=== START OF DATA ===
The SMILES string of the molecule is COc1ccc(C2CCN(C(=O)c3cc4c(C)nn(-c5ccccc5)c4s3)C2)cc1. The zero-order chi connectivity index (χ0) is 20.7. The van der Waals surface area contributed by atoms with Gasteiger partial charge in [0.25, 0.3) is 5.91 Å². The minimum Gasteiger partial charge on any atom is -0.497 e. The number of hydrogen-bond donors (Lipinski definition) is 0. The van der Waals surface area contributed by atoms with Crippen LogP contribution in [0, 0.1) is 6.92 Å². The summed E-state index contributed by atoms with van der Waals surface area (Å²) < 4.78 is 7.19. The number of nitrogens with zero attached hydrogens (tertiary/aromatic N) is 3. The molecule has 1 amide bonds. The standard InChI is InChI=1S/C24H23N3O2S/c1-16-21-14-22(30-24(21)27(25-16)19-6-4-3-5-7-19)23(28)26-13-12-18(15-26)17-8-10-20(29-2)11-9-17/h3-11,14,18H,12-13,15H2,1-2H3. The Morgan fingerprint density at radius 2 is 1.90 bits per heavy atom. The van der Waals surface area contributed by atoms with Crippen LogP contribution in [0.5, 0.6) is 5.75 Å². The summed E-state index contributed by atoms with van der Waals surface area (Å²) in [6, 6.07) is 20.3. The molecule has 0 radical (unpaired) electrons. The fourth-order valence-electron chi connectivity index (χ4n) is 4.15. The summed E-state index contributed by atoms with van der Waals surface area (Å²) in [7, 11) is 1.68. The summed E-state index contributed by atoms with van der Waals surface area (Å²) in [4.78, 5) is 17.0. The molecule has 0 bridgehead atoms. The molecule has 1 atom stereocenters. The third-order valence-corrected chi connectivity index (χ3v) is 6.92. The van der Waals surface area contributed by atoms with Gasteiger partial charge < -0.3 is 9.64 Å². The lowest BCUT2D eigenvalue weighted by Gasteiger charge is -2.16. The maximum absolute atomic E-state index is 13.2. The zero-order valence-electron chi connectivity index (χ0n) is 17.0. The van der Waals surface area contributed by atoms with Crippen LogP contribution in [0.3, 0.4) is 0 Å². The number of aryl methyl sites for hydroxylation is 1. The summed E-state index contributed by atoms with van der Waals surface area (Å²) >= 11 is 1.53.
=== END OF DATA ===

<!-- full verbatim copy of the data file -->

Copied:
The SMILES string of the molecule is COc1ccc(C2CCN(C(=O)c3cc4c(C)nn(-c5ccccc5)c4s3)C2)cc1. The zero-order chi connectivity index (χ0) is 20.7. The van der Waals surface area contributed by atoms with Gasteiger partial charge in [0.25, 0.3) is 5.91 Å². The minimum Gasteiger partial charge on any atom is -0.497 e. The number of hydrogen-bond donors (Lipinski definition) is 0. The van der Waals surface area contributed by atoms with Crippen LogP contribution in [0, 0.1) is 6.92 Å². The summed E-state index contributed by atoms with van der Waals surface area (Å²) < 4.78 is 7.19. The number of nitrogens with zero attached hydrogens (tertiary/aromatic N) is 3. The molecule has 1 amide bonds. The standard InChI is InChI=1S/C24H23N3O2S/c1-16-21-14-22(30-24(21)27(25-16)19-6-4-3-5-7-19)23(28)26-13-12-18(15-26)17-8-10-20(29-2)11-9-17/h3-11,14,18H,12-13,15H2,1-2H3. The Morgan fingerprint density at radius 2 is 1.90 bits per heavy atom. The van der Waals surface area contributed by atoms with Crippen LogP contribution in [0.5, 0.6) is 5.75 Å². The summed E-state index contributed by atoms with van der Waals surface area (Å²) in [6, 6.07) is 20.3. The molecule has 0 radical (unpaired) electrons. The fourth-order valence-electron chi connectivity index (χ4n) is 4.15. The summed E-state index contributed by atoms with van der Waals surface area (Å²) in [7, 11) is 1.68. The summed E-state index contributed by atoms with van der Waals surface area (Å²) in [4.78, 5) is 17.0. The molecule has 0 bridgehead atoms. The molecule has 1 atom stereocenters. The third-order valence-corrected chi connectivity index (χ3v) is 6.92. The van der Waals surface area contributed by atoms with Gasteiger partial charge < -0.3 is 9.64 Å². The lowest BCUT2D eigenvalue weighted by Gasteiger charge is -2.16. The maximum absolute atomic E-state index is 13.2. The zero-order valence-electron chi connectivity index (χ0n) is 17.0. The van der Waals surface area contributed by atoms with Crippen LogP contribution in [0.3, 0.4) is 0 Å². The number of aryl methyl sites for hydroxylation is 1. The summed E-state index contributed by atoms with van der Waals surface area (Å²) >= 11 is 1.53.